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Electoral Imbalances and their Consequences

Prato, Carlo and Wolton, Stephane (2014): Electoral Imbalances and their Consequences.

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Abstract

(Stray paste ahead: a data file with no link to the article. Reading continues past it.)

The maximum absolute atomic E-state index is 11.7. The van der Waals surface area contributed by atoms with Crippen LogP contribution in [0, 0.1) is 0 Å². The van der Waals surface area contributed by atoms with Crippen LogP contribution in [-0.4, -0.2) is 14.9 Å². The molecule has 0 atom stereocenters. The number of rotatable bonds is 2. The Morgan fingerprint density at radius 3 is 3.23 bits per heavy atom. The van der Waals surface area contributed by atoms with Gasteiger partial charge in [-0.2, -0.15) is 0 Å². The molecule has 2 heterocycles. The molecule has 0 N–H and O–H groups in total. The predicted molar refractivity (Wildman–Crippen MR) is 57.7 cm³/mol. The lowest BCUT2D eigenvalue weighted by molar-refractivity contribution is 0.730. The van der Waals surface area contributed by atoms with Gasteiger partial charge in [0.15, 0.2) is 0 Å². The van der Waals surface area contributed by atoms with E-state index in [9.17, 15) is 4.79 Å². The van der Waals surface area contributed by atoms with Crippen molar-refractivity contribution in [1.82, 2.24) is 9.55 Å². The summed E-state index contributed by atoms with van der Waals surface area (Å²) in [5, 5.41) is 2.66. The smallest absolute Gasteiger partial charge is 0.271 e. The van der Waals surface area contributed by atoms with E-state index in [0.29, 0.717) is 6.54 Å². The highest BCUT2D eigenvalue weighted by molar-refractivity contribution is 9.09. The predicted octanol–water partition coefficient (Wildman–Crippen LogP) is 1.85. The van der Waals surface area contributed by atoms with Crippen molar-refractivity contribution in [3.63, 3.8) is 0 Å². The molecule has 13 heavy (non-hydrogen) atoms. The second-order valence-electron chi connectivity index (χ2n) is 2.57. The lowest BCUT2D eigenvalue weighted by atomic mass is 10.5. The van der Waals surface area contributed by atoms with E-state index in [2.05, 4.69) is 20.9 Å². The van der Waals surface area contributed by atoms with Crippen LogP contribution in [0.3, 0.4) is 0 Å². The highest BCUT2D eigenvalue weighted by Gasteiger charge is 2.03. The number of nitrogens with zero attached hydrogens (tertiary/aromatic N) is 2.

This paper studies the consequences for the electoral process of reputational and partisan imbalance; that is, asymmetries in voters' evaluations of candidates' quality (for example, due to incumbency) and of party labels (for example, due to ideology). Our theory is predicated on the notion that voters are ``rationally ignorant'' as they face cognitive constraints on their ability to acquire and process political information. Our model rationalizes key empirical regularities identified in the literature: the strong effect of incumbency on electoral outcomes, the existence of an incumbency spending advantage, as well as the moderate electoral impact of partisan redistricting. We explain why current methods used to identify the sources of the incumbency advantage are likely to produce biased estimates, and suggest ways to resolve this issue. We also highlight how campaign finance reforms should be precisely tailored to the type and level of imbalance they are meant to address.

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